Feather mite abundance: an ecological and comparative approach
Title (trans.)Abundancia de ácaros de las plumas: una aproximación ecológica y comparativa
EntityUAM. Departamento de Biología; CSIC. Estación Biológica de Doñana (EBD)
Funded byThis thesis has been undertaken in the Evolutionary Ecology department of the Estación Biológica de Doñana (CSIC) with the support of a fellowship from “la Caixa” Foundation (ID 100010434) under agreement LCF/BQ/SO16/52270015
SubjectsAcaros, Lucha contra los; Aves-Protección; Biología y Biomedicina / Biología
NoteTesis Doctoral inédita leída en la Universidad Autónoma de Madrid, Facultad de Ciencias, Departamento de Biología. Fecha de Lectura: 22-06-2022
Esta tesis tiene embargado el acceso al texto completo hasta el 22-12-2023
Esta obra está bajo una licencia de Creative Commons Reconocimiento-NoComercial-SinObraDerivada 4.0 Internacional.
Organisms’ abundance has been extensively studied at different spatial (local, regional, global) and organizational scales (population, community, species, ecosystem) by using different measures (number of organisms, biomass, prevalence). Moreover, abundance estimates are essential in evolution, conservation, or management, being one of the central topics in ecology. However, the processes or traits shaping organisms’ abundance patterns or dynamics are sometimes unclear. And this is particularly true for symbionts, which have been usually overlooked in abundance studies. Symbionts are the most diverse, abundant and widespread organisms on earth, and play important roles in ecosystems at different levels. However, they have received much less attention than free-living organisms, including their abundance patterns, especially when they do not harm their hosts. This PhD Thesis studies abundance patterns in vane-dwelling feather mites (Acariformes: Analgoidea, Pterolichoidea), as a suitable model to investigate ecological questions about the relationship between symbionts and their hosts. Feather mites are the most abundant and diverse arthropod ectosymbionts of birds. They live permanently on the bird wing and tail surfaces occupying different microhabitats, which vary depending on the mite species, the season, or the moment of the day. They feed on organic matter they find on feather surfaces, and apparently also on preen gland secretions that birds smear on their feathers. Despite the increase of studies about feather mites during the last decades, many aspects about the basic biology, ecology, and evolution of these organisms remain unknown. Specifically, this PhD thesis aims to understand the differences in feather mite prevalence (proportion of bird individuals with vane-dwelling feather mites on their wing feathers) and intensity (number of mites per host individual with at least one feather mite; i.e. birds with infracommunity sizes larger than zero, see below) among European passerine bird species. To disentangle this question, complementary approaches have been undertaken. First, it was studied when and where feather mites feed. Second, important feather mites’ food resources present on the wings of birds were quantified. Then, it was investigated if feather mite numbers are limited by energy or space resources provided by bird species. Finally, it was studied the influence of several host species’ intrinsic and extrinsic variables (as well as two feather mite community features) on feather mite intensity and prevalence across bird species. Results evidence that feather mites spend the whole day on the wings of birds, and feed there during the night. Feather microbial abundance differed among the bird species studied, and was partially explained by locality (likely showing a habitat effect). Moreover, birds with more bacteria also presented more fungi at the individual and species level. Neither microorganisms’ amount nor the amount of preen gland secretions seemed to limit feather mite infracommunity size (i.e. all feather mites present in a particular host), which appeared to be constrained by space (total number of barbs of the primary wing feathers). Finally, feather mite intensity and prevalence did not present phylogenetic signal. Moreover, feather mite community composition (mite species identity) was not responsible for the intensity or prevalence of mites. Furthermore, comparative analyses showed that interspecific differences in feather mite load appeared to be mediated by host-related traits and feather mite richness, although they were different for feather mite intensity and prevalence, and also differed when restricting the analyses to birds sampled in winter (when birds carry the highest mite loads). Overall, top ranked models (according to their AICc scores) presented high uncertainty (low and similar Akaike weights), and explained just 11.1-22.8% of the variance in feather mite intensity and prevalence, thus showing how much remains to be explained on these interspecific differences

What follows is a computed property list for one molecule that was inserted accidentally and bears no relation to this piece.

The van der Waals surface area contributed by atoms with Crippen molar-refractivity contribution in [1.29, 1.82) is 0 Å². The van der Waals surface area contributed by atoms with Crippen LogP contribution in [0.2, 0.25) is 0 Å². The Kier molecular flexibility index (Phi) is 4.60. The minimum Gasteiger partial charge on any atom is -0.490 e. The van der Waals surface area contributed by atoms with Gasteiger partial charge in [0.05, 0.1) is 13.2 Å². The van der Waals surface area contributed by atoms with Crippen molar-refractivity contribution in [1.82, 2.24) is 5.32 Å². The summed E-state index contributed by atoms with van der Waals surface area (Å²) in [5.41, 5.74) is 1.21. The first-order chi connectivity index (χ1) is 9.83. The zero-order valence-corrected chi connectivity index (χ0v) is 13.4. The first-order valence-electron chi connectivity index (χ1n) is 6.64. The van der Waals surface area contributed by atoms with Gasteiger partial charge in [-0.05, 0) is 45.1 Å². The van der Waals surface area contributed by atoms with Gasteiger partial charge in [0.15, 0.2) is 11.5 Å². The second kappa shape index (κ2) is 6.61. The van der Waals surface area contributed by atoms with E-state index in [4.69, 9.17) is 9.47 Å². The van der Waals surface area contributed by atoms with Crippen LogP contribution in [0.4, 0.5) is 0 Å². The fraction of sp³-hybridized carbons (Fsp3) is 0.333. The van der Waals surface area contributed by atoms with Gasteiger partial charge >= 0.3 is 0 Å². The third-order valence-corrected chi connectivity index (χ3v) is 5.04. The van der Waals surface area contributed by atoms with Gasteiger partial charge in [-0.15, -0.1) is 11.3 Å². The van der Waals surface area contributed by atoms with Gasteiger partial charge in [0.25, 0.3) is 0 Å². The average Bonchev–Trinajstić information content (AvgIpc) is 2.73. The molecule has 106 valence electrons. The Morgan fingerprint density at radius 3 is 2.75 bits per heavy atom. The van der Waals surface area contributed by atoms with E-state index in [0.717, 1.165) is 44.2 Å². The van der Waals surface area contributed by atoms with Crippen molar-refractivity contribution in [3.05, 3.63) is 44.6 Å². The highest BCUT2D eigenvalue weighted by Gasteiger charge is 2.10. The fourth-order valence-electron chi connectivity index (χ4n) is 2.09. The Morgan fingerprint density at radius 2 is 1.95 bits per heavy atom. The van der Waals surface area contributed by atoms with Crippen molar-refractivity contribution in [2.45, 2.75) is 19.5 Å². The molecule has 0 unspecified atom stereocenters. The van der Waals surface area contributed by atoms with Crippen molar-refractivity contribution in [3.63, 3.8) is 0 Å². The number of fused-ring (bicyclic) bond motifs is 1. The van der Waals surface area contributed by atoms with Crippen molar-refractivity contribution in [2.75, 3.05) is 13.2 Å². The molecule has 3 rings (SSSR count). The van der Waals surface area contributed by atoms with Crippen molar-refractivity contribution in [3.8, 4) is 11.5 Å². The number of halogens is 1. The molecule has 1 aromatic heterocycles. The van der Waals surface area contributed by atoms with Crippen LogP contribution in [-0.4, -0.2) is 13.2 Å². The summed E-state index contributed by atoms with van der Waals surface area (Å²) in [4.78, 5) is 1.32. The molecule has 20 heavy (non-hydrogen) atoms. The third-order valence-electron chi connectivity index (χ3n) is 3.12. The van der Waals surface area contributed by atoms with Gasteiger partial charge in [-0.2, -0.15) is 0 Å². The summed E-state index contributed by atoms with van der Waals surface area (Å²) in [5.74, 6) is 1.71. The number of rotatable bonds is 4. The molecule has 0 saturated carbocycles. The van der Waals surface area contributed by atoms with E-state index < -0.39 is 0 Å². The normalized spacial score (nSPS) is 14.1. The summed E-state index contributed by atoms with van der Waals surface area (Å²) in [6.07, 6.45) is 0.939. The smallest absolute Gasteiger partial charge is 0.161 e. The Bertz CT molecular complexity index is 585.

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Google Scholar:Labrador Manzanares, Maria del Mar
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